January 07, 2021
Closing out one of the most memorable (yet wishfully forgettable) years in modern market history, stocks across the globe broadly finished the year with yet another positive quarter. Investors chased returns, looking beyond the near-term issues led by Covid, unemployment, and political divisiveness. Heading into 2021, attention has turned to the landmark achievement of manufacturing and delivering multiple vaccine treatments in by far the shortest gestation period for a vaccine protocol in history. Investors also felt some relief in the determination that Joe Biden will be the next President, with stocks posting a strong rally following the November 3rd election. Recent news that the Senate, House, and Presidency will be under one party control has not derailed the rally as the prospects of increased Federal spending have so far outweighed the likelihood of an increased tax regime.
This past year was remarkable in many ways. It is inconceivable that the S&P 500 Index gained 18% in a year where unemployment reached 14.7%! Maintaining the strong momentum following the Spring shutdown, the S&P 500 Index gained another 12% for the final quarter. That year-end rally completed a gain of over 70% from the market bottom in late March to the end of December, a dizzying series of gains following the sharp losses that began in February. Growth-style positions led the entire year returns, but in the fourth quarter we saw a notable transition in leadership to Value stocks (such as Industrials and Financials)- particularly after the elections in early November. The large Value index outpaced the Growth index by about 5% for the full quarter. Growth did not go away- we still saw big returns and ongoing sky-high valuations from specific companies (Exhibit A: Tesla, with a valuation premium rivaling any in history, was added to the S&P 500 at near year-end). But, a general transition towards higher dividends and finding lower valuations does seem to have some teeth. This transition has felt inevitable as the S&P 500 has become increasingly top-heavy. Consider that just three stocks, Apple, Amazon, and Microsoft, accounted for over 50% of 2020’s total S&P 500 Index returns. Investors now seem inclined to look for value, and Value stocks are a good place to start. With the VIX volatility gauge still quite elevated, this cautious approach seems prudent. We are nowhere near the levels of March 2020 yet, but the elevated VIX bears close scrutiny (no pun intended).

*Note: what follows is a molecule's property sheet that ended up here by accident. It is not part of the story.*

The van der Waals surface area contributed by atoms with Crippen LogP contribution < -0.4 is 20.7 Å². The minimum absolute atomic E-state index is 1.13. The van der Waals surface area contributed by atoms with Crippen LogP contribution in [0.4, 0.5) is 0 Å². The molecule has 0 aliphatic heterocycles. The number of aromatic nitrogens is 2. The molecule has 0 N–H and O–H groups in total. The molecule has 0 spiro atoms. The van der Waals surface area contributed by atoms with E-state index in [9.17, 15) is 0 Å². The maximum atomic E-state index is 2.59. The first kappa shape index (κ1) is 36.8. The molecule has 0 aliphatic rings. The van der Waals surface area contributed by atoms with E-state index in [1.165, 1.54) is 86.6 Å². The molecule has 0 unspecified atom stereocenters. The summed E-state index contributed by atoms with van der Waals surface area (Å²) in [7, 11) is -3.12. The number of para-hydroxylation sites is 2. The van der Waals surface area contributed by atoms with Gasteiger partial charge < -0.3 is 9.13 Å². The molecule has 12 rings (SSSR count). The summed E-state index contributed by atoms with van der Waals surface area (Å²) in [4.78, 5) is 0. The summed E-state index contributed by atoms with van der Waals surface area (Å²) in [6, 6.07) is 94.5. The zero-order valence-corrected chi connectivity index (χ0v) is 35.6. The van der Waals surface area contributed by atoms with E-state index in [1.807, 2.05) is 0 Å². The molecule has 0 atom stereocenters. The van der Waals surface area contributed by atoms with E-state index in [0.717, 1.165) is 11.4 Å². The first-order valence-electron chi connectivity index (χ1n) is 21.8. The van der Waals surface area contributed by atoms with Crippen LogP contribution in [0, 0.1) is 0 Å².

The Fed has continued to maintain its dovish tone, with Chairman Powell leading the charge to provide ongoing liquidity and accommodative rates. This approach could come under some pressure if/when we see inflation begin to rise, but in the near term the expectation is for the short-term Fed Funds rate to remain right near 0%. Signs of rising inflation expectations have begun to emerge, but rising inflation has been a siren’s song for over a decade. The 10-year rate did notably climb in the quarter, with the rate hovering between 0.85% and 0.95%, rallying further after the Georgia Senate results to over 1%. Bonds broadly provided some upside in the period, with investment grade bonds gaining about 1% in total return while the more aggressive High Yield index gained about 5%.
Looking ahead, eyes will be firmly locked in on the vaccine delivery and implementation process, and on what policy changes will come from the Biden administration. Even if we do see structural changes to income tax rates and other issues important for investors to consider, note that such changes do not happen quickly and it can be rash to take significant action based on speculation. There will also be heavy scrutiny placed on data about consumers, with both their willingness and their general capability to “get back to normal” following this unprecedented period of government intervention in their day-to-day activity. Savings rates have ballooned during the pandemic, and the market is depending on consumers to use these savings to restore corporate earnings to their pre-pandemic levels. This will be a key driver in the pace and level of economic recovery we can expect.
We have identified key data points in recent market commentaries. While these metrics can continue to be difficult to rationalize in this unusual environment, here is where they stand:
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